Mortgage rates mixed on Chicago Fed president’s push for extended Fed stimulus


Mortgage rates were mixed, the week ending Nov. 27, remaining flat or relatively unchanged as news surfaced that the Federal Reserve could keep the federal funds rate near zero longer than expected.

For the week ending Nov. 27, the average fixed rate on 30-year conforming mortgages was 3.54 percent, unchanged from a week ago, according to Erate Interest Rate Update.

The 30-year conforming rate ranged from 3.09 percent to 5.38 percent for the week. A year ago, the rate was 4.24 percent.

The average rate for the 15-year fixed rate mortgage (FRM) was also unchanged at 2.86 percent, according to, a financial information publisher and interest rate tracker since 1999.

The high and low 15-year FRM rates were 4.36 percent and 2.34 percent, respectively. A year ago, the rate averaged 3.54 percent.

Prolonging economic stimulus

During a Nov. 27 speech at the C.D. Howe Institute in Toronto, Canada, Charles Evans, president of the Federal Reserve Bank of Chicago, suggested the central bank should keep the federal funds rate near zero until unemployment falls to 6.5 percent, down from the previous 7 percent Federal Reserve plan.

The national unemployment rate in October was 7.5 percent, down from 8.5 percent a year earlier, according to the U.S. Labor Department’s Metropolitan Area Employment and Unemployment Summary, relased today.

The nation hasn’t seen a 6.5 percent jobless rate since 2008. If the Fed acts on Evans’ suggestion, mortgage interest rates could fall ever nearer an unprecedented 2 percent rate.

That’s because the Fed recently bumped up its mortgage-backed securities purchases, specifically to help keep mortgage interest rates low and spur the housing recovery.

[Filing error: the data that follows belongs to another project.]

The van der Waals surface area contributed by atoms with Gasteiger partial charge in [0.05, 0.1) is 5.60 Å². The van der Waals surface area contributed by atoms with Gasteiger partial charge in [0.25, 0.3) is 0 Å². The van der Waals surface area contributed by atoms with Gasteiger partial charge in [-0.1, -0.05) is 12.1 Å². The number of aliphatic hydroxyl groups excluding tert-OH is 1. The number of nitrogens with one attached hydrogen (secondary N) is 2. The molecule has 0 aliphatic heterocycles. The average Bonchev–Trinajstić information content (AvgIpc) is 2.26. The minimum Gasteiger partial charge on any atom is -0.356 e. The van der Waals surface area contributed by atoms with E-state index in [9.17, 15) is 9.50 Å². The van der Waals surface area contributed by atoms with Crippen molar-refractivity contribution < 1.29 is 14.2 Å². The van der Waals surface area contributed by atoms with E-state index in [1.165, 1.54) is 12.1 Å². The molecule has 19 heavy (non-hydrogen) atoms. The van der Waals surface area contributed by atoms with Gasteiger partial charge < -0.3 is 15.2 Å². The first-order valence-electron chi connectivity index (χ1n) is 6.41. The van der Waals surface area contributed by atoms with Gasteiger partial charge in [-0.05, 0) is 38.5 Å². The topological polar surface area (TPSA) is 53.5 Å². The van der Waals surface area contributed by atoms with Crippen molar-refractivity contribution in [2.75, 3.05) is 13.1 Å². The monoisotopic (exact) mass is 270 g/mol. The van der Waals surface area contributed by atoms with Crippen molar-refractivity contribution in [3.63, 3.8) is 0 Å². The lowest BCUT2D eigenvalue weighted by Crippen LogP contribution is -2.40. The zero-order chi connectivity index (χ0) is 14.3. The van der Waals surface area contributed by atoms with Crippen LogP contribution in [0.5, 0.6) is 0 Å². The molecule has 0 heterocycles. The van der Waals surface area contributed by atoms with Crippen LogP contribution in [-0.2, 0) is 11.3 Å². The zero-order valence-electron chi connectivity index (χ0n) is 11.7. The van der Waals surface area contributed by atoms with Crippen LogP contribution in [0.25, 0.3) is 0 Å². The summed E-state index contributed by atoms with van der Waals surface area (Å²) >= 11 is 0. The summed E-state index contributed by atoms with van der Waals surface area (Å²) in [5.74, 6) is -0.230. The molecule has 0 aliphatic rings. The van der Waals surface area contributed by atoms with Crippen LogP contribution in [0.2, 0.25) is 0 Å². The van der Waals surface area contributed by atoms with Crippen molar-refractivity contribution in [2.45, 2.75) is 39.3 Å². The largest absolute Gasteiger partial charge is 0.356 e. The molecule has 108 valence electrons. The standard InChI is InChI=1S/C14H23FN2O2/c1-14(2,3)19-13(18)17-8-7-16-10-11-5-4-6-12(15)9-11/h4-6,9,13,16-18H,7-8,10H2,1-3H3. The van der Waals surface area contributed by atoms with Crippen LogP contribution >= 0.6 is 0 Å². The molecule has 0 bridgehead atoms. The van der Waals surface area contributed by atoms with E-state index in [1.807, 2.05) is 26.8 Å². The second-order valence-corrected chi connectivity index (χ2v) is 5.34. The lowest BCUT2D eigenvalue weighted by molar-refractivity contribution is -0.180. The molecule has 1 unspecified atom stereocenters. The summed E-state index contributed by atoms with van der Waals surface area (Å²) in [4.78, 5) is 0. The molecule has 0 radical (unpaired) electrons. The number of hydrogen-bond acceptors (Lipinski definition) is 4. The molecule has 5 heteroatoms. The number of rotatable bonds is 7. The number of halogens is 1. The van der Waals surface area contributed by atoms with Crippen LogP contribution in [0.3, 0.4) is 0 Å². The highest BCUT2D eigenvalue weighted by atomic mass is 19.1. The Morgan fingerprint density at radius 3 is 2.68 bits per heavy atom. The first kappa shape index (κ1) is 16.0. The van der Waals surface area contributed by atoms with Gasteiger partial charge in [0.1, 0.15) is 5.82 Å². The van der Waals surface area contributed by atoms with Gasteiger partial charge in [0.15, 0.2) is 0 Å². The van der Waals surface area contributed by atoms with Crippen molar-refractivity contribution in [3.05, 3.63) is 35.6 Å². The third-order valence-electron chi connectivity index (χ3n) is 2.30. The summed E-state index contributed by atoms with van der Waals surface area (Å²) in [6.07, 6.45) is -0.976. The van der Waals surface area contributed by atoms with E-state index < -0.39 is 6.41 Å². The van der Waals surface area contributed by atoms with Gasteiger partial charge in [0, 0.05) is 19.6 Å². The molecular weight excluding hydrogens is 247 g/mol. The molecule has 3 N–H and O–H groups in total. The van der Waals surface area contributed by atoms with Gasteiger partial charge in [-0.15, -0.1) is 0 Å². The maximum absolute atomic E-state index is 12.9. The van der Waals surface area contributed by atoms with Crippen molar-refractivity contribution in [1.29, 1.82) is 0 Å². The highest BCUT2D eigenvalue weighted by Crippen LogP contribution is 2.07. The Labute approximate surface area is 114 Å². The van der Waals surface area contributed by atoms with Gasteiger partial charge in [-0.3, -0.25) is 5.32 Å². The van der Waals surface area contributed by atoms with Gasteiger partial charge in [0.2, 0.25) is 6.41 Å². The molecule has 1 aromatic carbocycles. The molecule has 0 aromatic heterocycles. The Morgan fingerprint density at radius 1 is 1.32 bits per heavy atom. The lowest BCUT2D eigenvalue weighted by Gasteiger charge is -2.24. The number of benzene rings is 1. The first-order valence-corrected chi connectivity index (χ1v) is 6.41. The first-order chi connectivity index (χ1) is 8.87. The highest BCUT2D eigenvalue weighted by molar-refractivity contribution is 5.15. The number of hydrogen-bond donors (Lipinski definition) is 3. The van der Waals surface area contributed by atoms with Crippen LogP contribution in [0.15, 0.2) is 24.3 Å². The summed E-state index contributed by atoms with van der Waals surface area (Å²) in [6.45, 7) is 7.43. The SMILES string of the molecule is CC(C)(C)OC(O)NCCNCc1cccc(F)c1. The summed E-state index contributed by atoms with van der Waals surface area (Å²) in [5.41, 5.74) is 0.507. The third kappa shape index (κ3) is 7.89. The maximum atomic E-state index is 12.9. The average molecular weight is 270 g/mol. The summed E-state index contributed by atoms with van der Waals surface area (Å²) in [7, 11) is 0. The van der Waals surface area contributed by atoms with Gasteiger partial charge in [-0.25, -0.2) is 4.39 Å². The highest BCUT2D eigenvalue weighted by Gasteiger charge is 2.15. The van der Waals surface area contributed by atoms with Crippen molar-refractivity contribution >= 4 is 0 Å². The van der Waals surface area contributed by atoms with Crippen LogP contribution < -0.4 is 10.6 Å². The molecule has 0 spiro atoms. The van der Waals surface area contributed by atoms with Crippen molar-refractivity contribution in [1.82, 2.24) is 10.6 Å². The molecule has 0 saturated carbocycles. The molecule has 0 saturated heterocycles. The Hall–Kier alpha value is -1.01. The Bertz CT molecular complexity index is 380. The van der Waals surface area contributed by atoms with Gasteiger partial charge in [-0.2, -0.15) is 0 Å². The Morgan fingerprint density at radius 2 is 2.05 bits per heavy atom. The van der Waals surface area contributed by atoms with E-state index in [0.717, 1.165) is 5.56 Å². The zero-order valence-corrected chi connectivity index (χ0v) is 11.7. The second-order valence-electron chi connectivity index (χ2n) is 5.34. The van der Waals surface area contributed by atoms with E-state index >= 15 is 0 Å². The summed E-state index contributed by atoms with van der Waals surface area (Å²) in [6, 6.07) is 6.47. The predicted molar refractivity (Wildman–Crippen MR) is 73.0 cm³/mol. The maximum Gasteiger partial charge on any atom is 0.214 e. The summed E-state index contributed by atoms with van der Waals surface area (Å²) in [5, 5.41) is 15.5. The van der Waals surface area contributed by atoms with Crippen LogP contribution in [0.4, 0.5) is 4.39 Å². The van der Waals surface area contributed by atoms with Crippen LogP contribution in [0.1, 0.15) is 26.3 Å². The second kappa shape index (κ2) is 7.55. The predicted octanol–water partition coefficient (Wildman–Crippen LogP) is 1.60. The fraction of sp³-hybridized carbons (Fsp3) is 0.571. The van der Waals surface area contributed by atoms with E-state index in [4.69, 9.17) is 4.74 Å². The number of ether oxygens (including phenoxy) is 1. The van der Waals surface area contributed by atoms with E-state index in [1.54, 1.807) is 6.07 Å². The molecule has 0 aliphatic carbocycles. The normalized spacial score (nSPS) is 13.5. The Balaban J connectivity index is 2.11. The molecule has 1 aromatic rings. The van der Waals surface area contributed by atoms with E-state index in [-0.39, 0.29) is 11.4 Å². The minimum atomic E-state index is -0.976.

Since then, mortgage interest rates have fallen from 3.74 percent to this week’s 3.54 percent, according to the Erate Interest Rate Update.

Housing, an economic cornerstone, is one of the fastest growing sectors of the economy and, when related purchases, ownership and operating costs are considered, housing accounts for 40 percent of the Consumer Price Index.

While other rates remained unchanged, the average interest rate for the 30-year jumbo loan dropped to 3.89 percent, for the week ending Nov. 27, down from 3.91 percent a week earlier. The rate was 4.82 percent a year ago. The spread ranged from 3.32 percent, at the low end, to 6.58 percent at the high end, both unchanged.

On the other hand, the average interest rate for the 5/1 adjustable rate mortgage (ARM) rose from 2.98 percent last week to an average 2.99 percent. The lowest 5/1 ARM rate this week was 2.45 percent and the high 4.10 percent, both also unchanged. The rate was 3.20 percent a year ago.

Home equity rates mixed

The average variable rate on home equity lines of credit (HELOC) remained unchanged for more than a month at 4.70 percent for the week ending Nov. 27, reported. The rate averaged 4.73 percent a year ago. The lowest HELOC rate was 2.25 percent and the high, 8.75 percent, both also unchanged.

The average FRM rate on 15-year home equity loans dropped a couple of notches to 6.15 percent, down from 6.17 percent last week. Rates on 15-year home equity loans ranged from 2.50 percent to 9.95 percent, both unchanged. The average was 6.60 percent a year ago.

Erate’s National APR (annual percentage rates) numbers are tallied from the interest rates of some 200 mortgage originators nationwide.

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